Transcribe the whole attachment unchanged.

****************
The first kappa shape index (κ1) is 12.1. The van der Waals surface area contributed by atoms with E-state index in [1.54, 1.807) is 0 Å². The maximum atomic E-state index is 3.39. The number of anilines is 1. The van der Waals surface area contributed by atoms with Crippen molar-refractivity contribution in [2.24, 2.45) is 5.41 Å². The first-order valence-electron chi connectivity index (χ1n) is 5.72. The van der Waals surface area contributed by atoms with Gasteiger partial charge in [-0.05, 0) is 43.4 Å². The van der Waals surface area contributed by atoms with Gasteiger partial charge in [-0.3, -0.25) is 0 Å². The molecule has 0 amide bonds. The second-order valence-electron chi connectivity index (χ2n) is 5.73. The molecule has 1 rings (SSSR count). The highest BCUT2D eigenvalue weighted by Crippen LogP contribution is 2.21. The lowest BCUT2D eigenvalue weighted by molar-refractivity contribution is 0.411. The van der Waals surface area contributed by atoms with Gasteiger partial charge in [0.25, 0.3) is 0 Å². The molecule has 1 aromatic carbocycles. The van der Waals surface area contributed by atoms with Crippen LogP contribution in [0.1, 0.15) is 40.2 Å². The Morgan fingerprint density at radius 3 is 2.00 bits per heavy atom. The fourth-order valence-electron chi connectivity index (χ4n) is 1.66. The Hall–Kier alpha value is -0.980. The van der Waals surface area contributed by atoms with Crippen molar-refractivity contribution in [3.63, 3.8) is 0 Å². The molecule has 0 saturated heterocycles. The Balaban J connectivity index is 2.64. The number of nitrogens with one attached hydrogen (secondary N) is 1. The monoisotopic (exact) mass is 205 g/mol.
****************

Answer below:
The first kappa shape index (κ1) is 12.1. The van der Waals surface area contributed by atoms with E-state index in [1.54, 1.807) is 0 Å². The maximum atomic E-state index is 3.39. The number of anilines is 1. The van der Waals surface area contributed by atoms with Crippen molar-refractivity contribution in [2.24, 2.45) is 5.41 Å². The first-order valence-electron chi connectivity index (χ1n) is 5.72. The van der Waals surface area contributed by atoms with Gasteiger partial charge in [-0.05, 0) is 43.4 Å². The van der Waals surface area contributed by atoms with Gasteiger partial charge in [-0.3, -0.25) is 0 Å². The molecule has 0 amide bonds. The second-order valence-electron chi connectivity index (χ2n) is 5.73. The molecule has 1 rings (SSSR count). The highest BCUT2D eigenvalue weighted by Crippen LogP contribution is 2.21. The lowest BCUT2D eigenvalue weighted by molar-refractivity contribution is 0.411. The van der Waals surface area contributed by atoms with Gasteiger partial charge in [0.25, 0.3) is 0 Å². The molecule has 1 aromatic carbocycles. The van der Waals surface area contributed by atoms with Crippen LogP contribution in [0.1, 0.15) is 40.2 Å². The Morgan fingerprint density at radius 3 is 2.00 bits per heavy atom. The fourth-order valence-electron chi connectivity index (χ4n) is 1.66. The Hall–Kier alpha value is -0.980. The van der Waals surface area contributed by atoms with Crippen molar-refractivity contribution in [3.63, 3.8) is 0 Å². The molecule has 0 saturated heterocycles. The Balaban J connectivity index is 2.64. The number of nitrogens with one attached hydrogen (secondary N) is 1. The monoisotopic (exact) mass is 205 g/mol.